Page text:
I agree I might leave it and wait for a better deal I still have 2 months to find one

    Phone around the country.

    Someone will be keen to give you a deal.

    I used to buy all my cars from a dealer in Wellington, 800km away. He would put them on a truck and ship them to me. Easy.

    rd

    #30 3 months ago
    Quoted from fristin1:

    I sold cars years ago. People that came in with the Costco price always got near the best deal. Quick and easy way to do it.

    Same thing for AAA members. Some dealerships have Fleet Managers that only sell over the phone via referral from AAA or Costco, usually $800 over invoice.

    Call costco/aaa and ask for a list of fleet managers. Go to a couple of dealerships that don’t have a fleet manager, look at cars, test drive and figure out what options you want. Ask for quotes. Then call the fleet managers. I bought a Camry this way and the fleet manager price was over $1000 less than the regular sales reps. This is because they don’t get paid a commission, they get paid to sell a certain number of cars (a quota) and they have to sell every car at invoice plus a flat dollar amount. There’s no haggling on the price.

    #32 3 months ago
    Quoted from russdx:

    Offered £24500 so about 1k under sticker they did not accept (asked for a better offer). Worth countering or just waiting for another?
    No credit this will be cash.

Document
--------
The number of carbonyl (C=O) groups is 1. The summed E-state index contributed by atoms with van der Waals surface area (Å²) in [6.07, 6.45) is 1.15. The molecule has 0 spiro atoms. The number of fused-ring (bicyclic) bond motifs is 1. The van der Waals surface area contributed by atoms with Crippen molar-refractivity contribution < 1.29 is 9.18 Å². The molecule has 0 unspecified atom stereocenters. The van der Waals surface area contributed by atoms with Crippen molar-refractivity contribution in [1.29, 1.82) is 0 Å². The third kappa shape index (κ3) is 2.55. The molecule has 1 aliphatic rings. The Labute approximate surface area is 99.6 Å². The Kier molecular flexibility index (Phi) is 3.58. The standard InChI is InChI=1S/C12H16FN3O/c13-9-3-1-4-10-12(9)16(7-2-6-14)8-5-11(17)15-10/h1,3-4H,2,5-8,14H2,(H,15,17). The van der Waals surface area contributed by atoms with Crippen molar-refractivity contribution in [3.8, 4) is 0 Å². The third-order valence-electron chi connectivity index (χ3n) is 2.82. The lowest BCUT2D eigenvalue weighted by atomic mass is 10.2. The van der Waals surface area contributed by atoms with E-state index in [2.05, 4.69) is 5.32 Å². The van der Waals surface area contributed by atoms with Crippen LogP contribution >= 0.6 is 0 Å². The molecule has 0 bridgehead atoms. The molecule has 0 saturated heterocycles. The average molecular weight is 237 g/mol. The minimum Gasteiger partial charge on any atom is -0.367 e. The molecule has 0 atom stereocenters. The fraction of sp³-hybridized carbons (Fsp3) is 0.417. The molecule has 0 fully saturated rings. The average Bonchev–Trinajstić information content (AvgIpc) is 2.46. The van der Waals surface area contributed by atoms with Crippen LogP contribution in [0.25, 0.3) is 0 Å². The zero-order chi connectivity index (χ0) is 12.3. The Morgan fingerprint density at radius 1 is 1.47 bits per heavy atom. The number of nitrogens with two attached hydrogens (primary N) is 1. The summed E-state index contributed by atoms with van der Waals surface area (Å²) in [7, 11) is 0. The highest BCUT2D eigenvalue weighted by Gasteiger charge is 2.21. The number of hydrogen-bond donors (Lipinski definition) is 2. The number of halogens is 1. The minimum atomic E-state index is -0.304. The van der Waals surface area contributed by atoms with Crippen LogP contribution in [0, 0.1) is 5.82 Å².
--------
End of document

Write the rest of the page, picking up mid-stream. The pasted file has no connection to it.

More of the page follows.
Also did not realise how much uk road tax is now, for this car it’s £465 which is insane I swear it was only like £185 on my last bought car. It’s always included in the lease deal so you never think of road tax when leasing. Might ask for them to throw in free years tax or something. Do dealers get this cheaper?

    Did they take down your "information" when you made the offer? If they did wait a few days and see if they call you trying to sell it to you again. Typically once they have your phone number they will do everything they can trying to make a deal. What I normally do is go in with my offer and if they say no I walk but tell them if they change their mind before I find something else give me a call. It is amazing how many times I have gotten a "no way we can sell it for that" and a few days down the road bought the same car cheaper than I originally offered for it. When they call I just tell them I found something else I am likely going to buy and next thing you know the deal gets even better.

    #33 3 months ago
    Quoted from russdx:

    Worth countering or just waiting for another?

    No credit this will be cash.

    DO NOT COUNTER, if you 'give in' first, they know they won the deal. Wait for them to counter.

    I've NEVER negotiated a car purchase in person. All my previous deals have been via phone. I will visit the dealer one time to kick the tires and meet the salesperson but I only tell them I'm looking. Once I'm ready, after doing all my internet research, getting pre-approved if applicable etc, I contact them again with my drive out details and let them do the "talk to their manager" bit while I'm in the comfort of my own home and not rushed.